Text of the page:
SUZUKI’S ability to do more with less has enticed buyers people into the Swift Sports since the model launch in 2006.
The original hot hatch formula of light weight, tight chassis and responsive steering earned the Sport a legion of passionate fans who appreciated its compact size during the week and the fact it could be flung around corners on the weekends.
The second generation car follows the same path but with an emphasis on the latest mod-cons, from Android/Apple phone mirroring to adaptive cruise control and autonomous emergency braking.
It is a more resolved car than its predecessor. Diehard Sport enthusiasts may not appreciate the veneer of civility but it should broaden the car’s appeal beyond the typical hot hatch brigade.
At the heart of the changes is a 1.4-litre turbocharged engine replacing the 1.6-litre naturally aspirated mill in the previous model, meaning it’s now more about mid-range shove than top-of-the-tachometer revs. That makes the new Sport quicker, if less boy racer-ish.
At $25,490 for the six-speed manual, it undercuts the Ford Fiesta ST and Volkswagen Polo GTI by about $2000. The six-speed auto adds $2000.
The interior is typically Suzuki — rugged, durable plastics that feel solid and align pretty well for a car at this price point. A seven-inch touchscreen has four tiles dubbed listen, drive, call and connect. It is easy to understand and pairs quickly with Android and Apple devices.
More displays have been added to the 4.2-inch TFT screen in the instrument panel, showing the likes of lateral G-forces, turbo boost and acceleration/braking forces.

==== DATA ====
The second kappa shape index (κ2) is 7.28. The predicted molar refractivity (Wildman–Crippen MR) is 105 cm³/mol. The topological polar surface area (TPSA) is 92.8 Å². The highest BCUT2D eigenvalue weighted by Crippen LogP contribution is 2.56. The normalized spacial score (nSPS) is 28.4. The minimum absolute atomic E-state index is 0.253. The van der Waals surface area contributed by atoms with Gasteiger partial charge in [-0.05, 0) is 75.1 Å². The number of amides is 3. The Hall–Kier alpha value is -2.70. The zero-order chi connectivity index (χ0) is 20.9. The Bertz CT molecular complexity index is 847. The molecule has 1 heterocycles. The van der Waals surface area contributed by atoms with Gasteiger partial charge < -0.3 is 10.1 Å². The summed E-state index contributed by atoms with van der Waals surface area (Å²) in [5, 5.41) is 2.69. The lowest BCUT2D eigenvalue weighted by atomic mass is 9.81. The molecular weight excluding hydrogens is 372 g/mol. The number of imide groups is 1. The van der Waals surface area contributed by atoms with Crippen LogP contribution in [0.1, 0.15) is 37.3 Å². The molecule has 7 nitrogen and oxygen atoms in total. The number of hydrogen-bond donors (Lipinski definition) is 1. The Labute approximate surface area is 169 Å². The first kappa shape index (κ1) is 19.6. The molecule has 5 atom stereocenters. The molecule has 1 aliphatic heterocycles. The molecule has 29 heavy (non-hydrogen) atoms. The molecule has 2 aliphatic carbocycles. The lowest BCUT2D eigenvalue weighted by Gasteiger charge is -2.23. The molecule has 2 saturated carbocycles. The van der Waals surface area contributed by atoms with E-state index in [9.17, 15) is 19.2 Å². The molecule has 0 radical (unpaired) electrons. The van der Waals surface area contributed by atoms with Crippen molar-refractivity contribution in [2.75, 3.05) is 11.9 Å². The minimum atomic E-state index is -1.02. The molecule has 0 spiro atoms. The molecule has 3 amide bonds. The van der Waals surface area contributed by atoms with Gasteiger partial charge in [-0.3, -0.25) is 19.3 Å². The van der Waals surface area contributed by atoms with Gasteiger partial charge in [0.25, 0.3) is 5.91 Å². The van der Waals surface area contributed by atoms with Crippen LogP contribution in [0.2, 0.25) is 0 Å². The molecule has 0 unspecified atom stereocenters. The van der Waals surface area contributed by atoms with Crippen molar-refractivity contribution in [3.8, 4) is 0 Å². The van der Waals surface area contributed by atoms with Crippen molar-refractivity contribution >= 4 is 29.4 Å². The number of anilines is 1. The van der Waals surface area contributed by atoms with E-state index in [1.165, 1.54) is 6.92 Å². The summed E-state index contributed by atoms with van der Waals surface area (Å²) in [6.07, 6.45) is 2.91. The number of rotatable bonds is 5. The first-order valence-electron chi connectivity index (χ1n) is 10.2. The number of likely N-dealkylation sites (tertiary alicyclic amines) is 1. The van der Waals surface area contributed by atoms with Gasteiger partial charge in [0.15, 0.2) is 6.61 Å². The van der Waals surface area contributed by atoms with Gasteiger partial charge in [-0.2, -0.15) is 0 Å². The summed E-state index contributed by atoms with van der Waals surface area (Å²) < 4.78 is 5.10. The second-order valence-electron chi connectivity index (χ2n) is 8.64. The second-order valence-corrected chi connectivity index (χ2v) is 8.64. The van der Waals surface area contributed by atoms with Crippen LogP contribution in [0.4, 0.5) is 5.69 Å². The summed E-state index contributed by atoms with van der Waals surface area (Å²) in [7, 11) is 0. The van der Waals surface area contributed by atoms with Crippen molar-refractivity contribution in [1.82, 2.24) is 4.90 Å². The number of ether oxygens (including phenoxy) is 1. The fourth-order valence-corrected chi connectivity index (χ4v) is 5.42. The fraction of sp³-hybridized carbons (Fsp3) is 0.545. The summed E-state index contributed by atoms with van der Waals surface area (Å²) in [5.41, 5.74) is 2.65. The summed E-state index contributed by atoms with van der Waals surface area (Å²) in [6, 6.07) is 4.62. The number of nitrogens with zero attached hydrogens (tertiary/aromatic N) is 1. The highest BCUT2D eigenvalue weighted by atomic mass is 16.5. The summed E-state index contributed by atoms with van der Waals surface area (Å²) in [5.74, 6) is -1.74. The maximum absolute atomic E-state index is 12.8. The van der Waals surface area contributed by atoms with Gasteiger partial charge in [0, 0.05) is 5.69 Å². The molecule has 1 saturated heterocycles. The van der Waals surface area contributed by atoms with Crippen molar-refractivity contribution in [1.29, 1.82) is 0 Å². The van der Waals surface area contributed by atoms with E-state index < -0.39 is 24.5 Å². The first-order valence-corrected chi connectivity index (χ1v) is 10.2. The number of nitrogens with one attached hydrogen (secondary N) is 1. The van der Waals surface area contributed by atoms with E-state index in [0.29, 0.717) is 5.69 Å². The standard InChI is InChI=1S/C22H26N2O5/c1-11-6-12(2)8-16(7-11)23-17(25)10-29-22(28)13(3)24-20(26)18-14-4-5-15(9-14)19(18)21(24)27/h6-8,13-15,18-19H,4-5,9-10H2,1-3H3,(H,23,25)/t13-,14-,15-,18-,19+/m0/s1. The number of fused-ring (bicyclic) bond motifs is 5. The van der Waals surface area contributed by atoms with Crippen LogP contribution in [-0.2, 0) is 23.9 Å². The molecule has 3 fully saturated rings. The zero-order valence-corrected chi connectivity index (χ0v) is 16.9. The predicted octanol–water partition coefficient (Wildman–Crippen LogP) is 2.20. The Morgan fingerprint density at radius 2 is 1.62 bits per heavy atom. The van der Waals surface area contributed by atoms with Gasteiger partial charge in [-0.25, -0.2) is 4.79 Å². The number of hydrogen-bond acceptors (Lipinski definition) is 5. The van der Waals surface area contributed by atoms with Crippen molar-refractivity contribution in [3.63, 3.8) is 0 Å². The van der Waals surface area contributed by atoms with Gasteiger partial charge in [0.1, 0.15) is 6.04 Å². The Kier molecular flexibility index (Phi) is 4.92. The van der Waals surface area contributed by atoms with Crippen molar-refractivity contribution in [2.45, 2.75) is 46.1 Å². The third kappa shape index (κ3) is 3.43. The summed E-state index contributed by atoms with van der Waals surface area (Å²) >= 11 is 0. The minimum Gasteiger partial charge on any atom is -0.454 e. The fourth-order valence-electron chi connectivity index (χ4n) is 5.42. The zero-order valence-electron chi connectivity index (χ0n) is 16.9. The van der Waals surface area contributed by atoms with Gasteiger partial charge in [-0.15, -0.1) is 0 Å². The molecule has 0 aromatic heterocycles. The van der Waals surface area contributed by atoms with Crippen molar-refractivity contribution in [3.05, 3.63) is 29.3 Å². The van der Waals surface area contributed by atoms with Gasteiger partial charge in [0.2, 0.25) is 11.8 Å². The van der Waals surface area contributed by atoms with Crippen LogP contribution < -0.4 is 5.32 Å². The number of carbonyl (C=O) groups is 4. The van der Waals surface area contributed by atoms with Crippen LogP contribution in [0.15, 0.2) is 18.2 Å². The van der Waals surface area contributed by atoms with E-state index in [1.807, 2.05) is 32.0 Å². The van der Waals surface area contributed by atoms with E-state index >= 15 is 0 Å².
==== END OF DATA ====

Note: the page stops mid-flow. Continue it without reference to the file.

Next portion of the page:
The seats are supportive if flat-based but don’t expect anyone to spend long in the middle rear pew.
ON THE ROAD
The original Swift Sport wasn’t exactly a porker but this version comes in 80kg lighter at 1045kg. Consequently you don’t need a huge amount of power to motivate it.
The six manual ratios are tightly packed, meaning the engine is spinning at about 2500rpm at 100km/h in sixth gear. The automatic transmission uses a taller final gear that would make more sense for those who regularly commute long distances.
Fitting an auto takes some of the fun out of the Sport, though. This is a car that you want to be engaged with and the manual is the preferred option.
On hairpin turns, expect mild understeer on entry and the Sport will then chirp its front wheels as you apply power on exit. There are no causes for concern, given the steering relays what the wheels are doing and the car responds instantly to braking or steering inputs.
The suspension is firm enough to stop the body rolling through the corners but it impresses by still soaking up all but the worst bumps.
Less impressive is the lane-departure intervention. It is abrupt when it does fire up and it fires up regularly if drivers touch the inside line when cornering. Turn it off when you’re on the back roads.